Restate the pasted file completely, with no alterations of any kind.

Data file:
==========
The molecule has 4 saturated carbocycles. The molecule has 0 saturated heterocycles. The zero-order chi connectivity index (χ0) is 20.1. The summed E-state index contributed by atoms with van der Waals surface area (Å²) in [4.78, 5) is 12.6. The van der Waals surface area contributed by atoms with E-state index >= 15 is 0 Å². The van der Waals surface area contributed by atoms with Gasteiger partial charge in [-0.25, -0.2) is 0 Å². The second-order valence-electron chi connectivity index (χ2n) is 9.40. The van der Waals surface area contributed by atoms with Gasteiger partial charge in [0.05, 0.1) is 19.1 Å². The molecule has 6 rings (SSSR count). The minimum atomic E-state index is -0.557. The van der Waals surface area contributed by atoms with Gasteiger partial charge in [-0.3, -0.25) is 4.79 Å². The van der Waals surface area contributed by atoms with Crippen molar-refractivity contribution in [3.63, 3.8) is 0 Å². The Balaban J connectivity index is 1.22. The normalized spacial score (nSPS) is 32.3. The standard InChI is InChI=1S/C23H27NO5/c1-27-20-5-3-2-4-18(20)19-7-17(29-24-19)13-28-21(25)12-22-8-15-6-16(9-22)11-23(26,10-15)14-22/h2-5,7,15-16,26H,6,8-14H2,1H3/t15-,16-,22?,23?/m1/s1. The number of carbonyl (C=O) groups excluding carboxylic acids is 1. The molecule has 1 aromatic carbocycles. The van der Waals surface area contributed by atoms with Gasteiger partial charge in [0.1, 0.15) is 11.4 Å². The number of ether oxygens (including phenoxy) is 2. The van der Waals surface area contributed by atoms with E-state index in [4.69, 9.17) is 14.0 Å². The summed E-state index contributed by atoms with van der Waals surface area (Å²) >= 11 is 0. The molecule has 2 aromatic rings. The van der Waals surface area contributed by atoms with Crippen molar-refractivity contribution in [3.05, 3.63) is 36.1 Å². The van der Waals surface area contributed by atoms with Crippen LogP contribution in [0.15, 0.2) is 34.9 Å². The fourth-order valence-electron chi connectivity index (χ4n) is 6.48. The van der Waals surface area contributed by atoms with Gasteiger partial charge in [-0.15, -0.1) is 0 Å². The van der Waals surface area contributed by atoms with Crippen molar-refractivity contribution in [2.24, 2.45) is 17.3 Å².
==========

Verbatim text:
The molecule has 4 saturated carbocycles. The molecule has 0 saturated heterocycles. The zero-order chi connectivity index (χ0) is 20.1. The summed E-state index contributed by atoms with van der Waals surface area (Å²) in [4.78, 5) is 12.6. The van der Waals surface area contributed by atoms with E-state index >= 15 is 0 Å². The van der Waals surface area contributed by atoms with Gasteiger partial charge in [-0.25, -0.2) is 0 Å². The second-order valence-electron chi connectivity index (χ2n) is 9.40. The van der Waals surface area contributed by atoms with Gasteiger partial charge in [0.05, 0.1) is 19.1 Å². The molecule has 6 rings (SSSR count). The minimum atomic E-state index is -0.557. The van der Waals surface area contributed by atoms with Gasteiger partial charge in [-0.3, -0.25) is 4.79 Å². The van der Waals surface area contributed by atoms with Crippen molar-refractivity contribution in [3.63, 3.8) is 0 Å². The Balaban J connectivity index is 1.22. The normalized spacial score (nSPS) is 32.3. The standard InChI is InChI=1S/C23H27NO5/c1-27-20-5-3-2-4-18(20)19-7-17(29-24-19)13-28-21(25)12-22-8-15-6-16(9-22)11-23(26,10-15)14-22/h2-5,7,15-16,26H,6,8-14H2,1H3/t15-,16-,22?,23?/m1/s1. The number of carbonyl (C=O) groups excluding carboxylic acids is 1. The molecule has 1 aromatic carbocycles. The van der Waals surface area contributed by atoms with Gasteiger partial charge in [0.1, 0.15) is 11.4 Å². The number of ether oxygens (including phenoxy) is 2. The van der Waals surface area contributed by atoms with E-state index in [4.69, 9.17) is 14.0 Å². The summed E-state index contributed by atoms with van der Waals surface area (Å²) >= 11 is 0. The molecule has 2 aromatic rings. The van der Waals surface area contributed by atoms with Crippen molar-refractivity contribution in [3.05, 3.63) is 36.1 Å². The van der Waals surface area contributed by atoms with Crippen LogP contribution in [0.15, 0.2) is 34.9 Å². The fourth-order valence-electron chi connectivity index (χ4n) is 6.48. The van der Waals surface area contributed by atoms with Gasteiger partial charge in [-0.15, -0.1) is 0 Å². The van der Waals surface area contributed by atoms with Crippen molar-refractivity contribution in [2.24, 2.45) is 17.3 Å².